Dafina Savic, founder and executive director of the not-for-profit Roma organization Romanipe, detailed the almost forgotten torture, enslavement and massacre of hundreds of thousands of the people many still heedlessly call “Gypsies.” Savic is lobbying hard for Canada to become the fourth country to officially recognize the Roma suffering as part of the Holocaust.
Savic also alluded to the openly bigoted refugee policies of the previous Conservative government, which appealed blatantly to the still prevalent anti-Roma bigotry in Europe (and among European diaspora populations in Canada), by attempting to legislatively bar all Roma asylum seekers who come to Canada. (I have written much about that issue in these pages over the past seven years, and produced a documentary film on the Roma.)
Savic complained that despite the somewhat more open attitude of the current Trudeau government, leaders of the Roma community in Canada have not succeeded in getting a meeting with any of Trudeau’s immigration ministers (we are now on our third such minister).
Rwandan holocaust survivor, singer and musician Jean-Paul Samputu talked movingly about his own personal need to heal himself by exercising something resembling forgiveness. In Samputu’s case, forgiveness has been especially difficult because the murderers of his parents and other close relatives were people he had considered to be friends and good neighbours.
Samputu channeled his emotions through music, and sang a song of forgiveness and remembrance.
Former governor general Michaëlle Jean did the same. She sang a Haitian song of healing and love — with perfect intonation.
Jean also talked about her own experience, as governor general, with enduring anti-Roma sentiment in Europe.
On an official trip to central and eastern Europe, Jean insisted on visiting the small Roma museum in Brno, the Czech Republic’s second largest city. When the Czech president heard about this plan, he asked the then-governor general: “Why are you bothering with those people?”
Jean replied that it was important to show respect for people who have been, for so many centuries, the victims of systematic persecution and exclusion, and whose suffering during the Holocaust has never gained the worldwide recognition it merits.
Then Jean asked the Czech president: “Have you ever visited the Roma museum?” Sheepishly, he had to answer no.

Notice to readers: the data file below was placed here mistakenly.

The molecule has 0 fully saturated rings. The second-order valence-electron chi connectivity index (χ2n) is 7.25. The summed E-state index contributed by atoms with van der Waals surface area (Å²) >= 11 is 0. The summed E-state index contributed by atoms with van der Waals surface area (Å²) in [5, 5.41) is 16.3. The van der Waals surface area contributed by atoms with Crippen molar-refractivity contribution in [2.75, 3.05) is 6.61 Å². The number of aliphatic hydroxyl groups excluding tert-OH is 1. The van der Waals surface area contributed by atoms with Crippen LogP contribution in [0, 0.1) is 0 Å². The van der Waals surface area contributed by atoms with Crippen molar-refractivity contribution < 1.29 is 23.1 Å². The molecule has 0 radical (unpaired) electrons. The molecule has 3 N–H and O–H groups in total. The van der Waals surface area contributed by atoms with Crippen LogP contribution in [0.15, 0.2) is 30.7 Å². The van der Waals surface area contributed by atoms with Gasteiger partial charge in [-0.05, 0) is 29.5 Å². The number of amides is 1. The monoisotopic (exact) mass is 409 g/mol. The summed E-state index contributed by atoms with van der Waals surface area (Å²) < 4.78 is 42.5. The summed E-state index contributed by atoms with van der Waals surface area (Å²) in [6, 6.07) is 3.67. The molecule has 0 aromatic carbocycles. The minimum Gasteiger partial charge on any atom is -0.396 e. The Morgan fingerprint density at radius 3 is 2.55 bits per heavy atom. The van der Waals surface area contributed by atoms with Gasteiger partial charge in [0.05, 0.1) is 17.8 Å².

Subsequent to her museum visit, Jean insisted that the Czech government include leaders of the Roma community in the state dinner it was organizing in her honour and the Czechs complied. Roma leaders reported it was the first time they had ever been included in any official event.
Lessons we still have not learned
Michaëlle Jean also drew universal lessons from the horror of Auschwitz.
She underscored how seemingly small gestures of harassment and discrimination that target specific groups can grow and expand to take on vicious and violent forms. Jean carefully made no mention of Quebec’s Law 21, but it was impossible not to consider, on hearing Jean’s words, how a legislative measure that targets Muslim women’s right to work at certain jobs can easily become a kind of tacit, official sanction for all kinds of public and private acts of hostility toward Muslims.
The organizer of this event in Ottawa is the head of the Association for Canadian Studies, Jack Jedwab, himself the son of Holocaust survivors.
Jedwab has worked tirelessly to educate Canadians on the continuing relevance of the unspeakable, almost unimaginable horror visited upon millions of innocent people, more than 75 years ago. And he never fails to recognize that while the Holocaust is, essentially and profoundly, a Jewish story, it is also a meaningful and unavoidable story for many others, notably the Roma.
Jedwab also understands the need to frankly confront the cruel fact that humanity has yet to fully assimilate and learn the lesson of Auschwitz — as witnessed by the genocidal massacres that have occurred since the Second World War, not only in Burma and Rwanda, but also in eastern Nigeria (Biafra), Bosnia, Cambodia and Sudan.
All speakers at the colloquium spoke mournfully and with concern about the rise of the bigoted, populist right in many countries, including Germany.
In Canada, the spirit of resentment and the need for scapegoats that fuel the populist right might not seem strong right now.
But make no mistake, they are here, not too far below the surface. And whenever there is a crisis or confrontation involving Indigenous peoples, refugees or other groups outside the mainstream, we can expect there will be opportunistic politicians and leaders ready to whip up the simmering backlash.
The lesson of Auschwitz is that we cannot pussyfoot with bigotry, racism or scapegoating and exclusion of any kind. When they raise their ugly heads, politicians will often panic, and seek to pander to bigotry born out of fear, resentment and frustration.
Courageous leadership would mean fighting back against all of it mercilessly, without hesitation and without compromise.
Karl Nerenberg has been a journalist and filmmaker for more than 25 years. He is rabble’s politics reporter.
Image: Karl Nerenberg/rabble.ca
Editor’s note, January 30, 2020: An earlier version of this story described Dafina Savic as a young leader of the Canadian Roma community. That description has been updated to specify her role as founder and executive director of the not-for-profit Roma organization, Romanipe.